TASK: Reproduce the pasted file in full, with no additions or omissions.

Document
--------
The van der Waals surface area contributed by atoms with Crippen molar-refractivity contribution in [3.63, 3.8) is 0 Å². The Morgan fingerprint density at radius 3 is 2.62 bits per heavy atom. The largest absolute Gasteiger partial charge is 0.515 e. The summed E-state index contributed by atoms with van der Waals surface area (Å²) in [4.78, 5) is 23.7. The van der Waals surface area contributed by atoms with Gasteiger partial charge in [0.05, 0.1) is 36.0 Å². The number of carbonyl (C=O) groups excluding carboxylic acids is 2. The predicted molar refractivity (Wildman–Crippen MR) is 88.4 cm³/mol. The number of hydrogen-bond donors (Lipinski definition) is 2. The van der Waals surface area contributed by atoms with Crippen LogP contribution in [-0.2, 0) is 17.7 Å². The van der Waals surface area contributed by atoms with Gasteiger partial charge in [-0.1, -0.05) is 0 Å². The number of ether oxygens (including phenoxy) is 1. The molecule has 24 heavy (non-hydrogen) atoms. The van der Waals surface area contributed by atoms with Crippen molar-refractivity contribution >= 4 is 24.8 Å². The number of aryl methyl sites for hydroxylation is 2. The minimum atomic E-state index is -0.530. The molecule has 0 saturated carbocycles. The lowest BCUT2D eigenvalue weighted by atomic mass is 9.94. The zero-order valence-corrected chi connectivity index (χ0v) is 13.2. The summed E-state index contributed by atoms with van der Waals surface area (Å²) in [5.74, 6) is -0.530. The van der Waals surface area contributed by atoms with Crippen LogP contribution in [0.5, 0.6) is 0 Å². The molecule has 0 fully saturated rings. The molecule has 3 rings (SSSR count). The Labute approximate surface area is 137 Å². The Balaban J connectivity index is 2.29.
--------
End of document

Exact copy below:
The van der Waals surface area contributed by atoms with Crippen molar-refractivity contribution in [3.63, 3.8) is 0 Å². The Morgan fingerprint density at radius 3 is 2.62 bits per heavy atom. The largest absolute Gasteiger partial charge is 0.515 e. The summed E-state index contributed by atoms with van der Waals surface area (Å²) in [4.78, 5) is 23.7. The van der Waals surface area contributed by atoms with Gasteiger partial charge in [0.05, 0.1) is 36.0 Å². The number of carbonyl (C=O) groups excluding carboxylic acids is 2. The predicted molar refractivity (Wildman–Crippen MR) is 88.4 cm³/mol. The number of hydrogen-bond donors (Lipinski definition) is 2. The van der Waals surface area contributed by atoms with Crippen LogP contribution in [-0.2, 0) is 17.7 Å². The van der Waals surface area contributed by atoms with Gasteiger partial charge in [-0.1, -0.05) is 0 Å². The number of ether oxygens (including phenoxy) is 1. The molecule has 24 heavy (non-hydrogen) atoms. The van der Waals surface area contributed by atoms with Crippen molar-refractivity contribution >= 4 is 24.8 Å². The number of aryl methyl sites for hydroxylation is 2. The minimum atomic E-state index is -0.530. The molecule has 0 saturated carbocycles. The lowest BCUT2D eigenvalue weighted by atomic mass is 9.94. The zero-order valence-corrected chi connectivity index (χ0v) is 13.2. The summed E-state index contributed by atoms with van der Waals surface area (Å²) in [5.74, 6) is -0.530. The van der Waals surface area contributed by atoms with Crippen LogP contribution in [0.5, 0.6) is 0 Å². The molecule has 0 fully saturated rings. The molecule has 3 rings (SSSR count). The Labute approximate surface area is 137 Å². The Balaban J connectivity index is 2.29.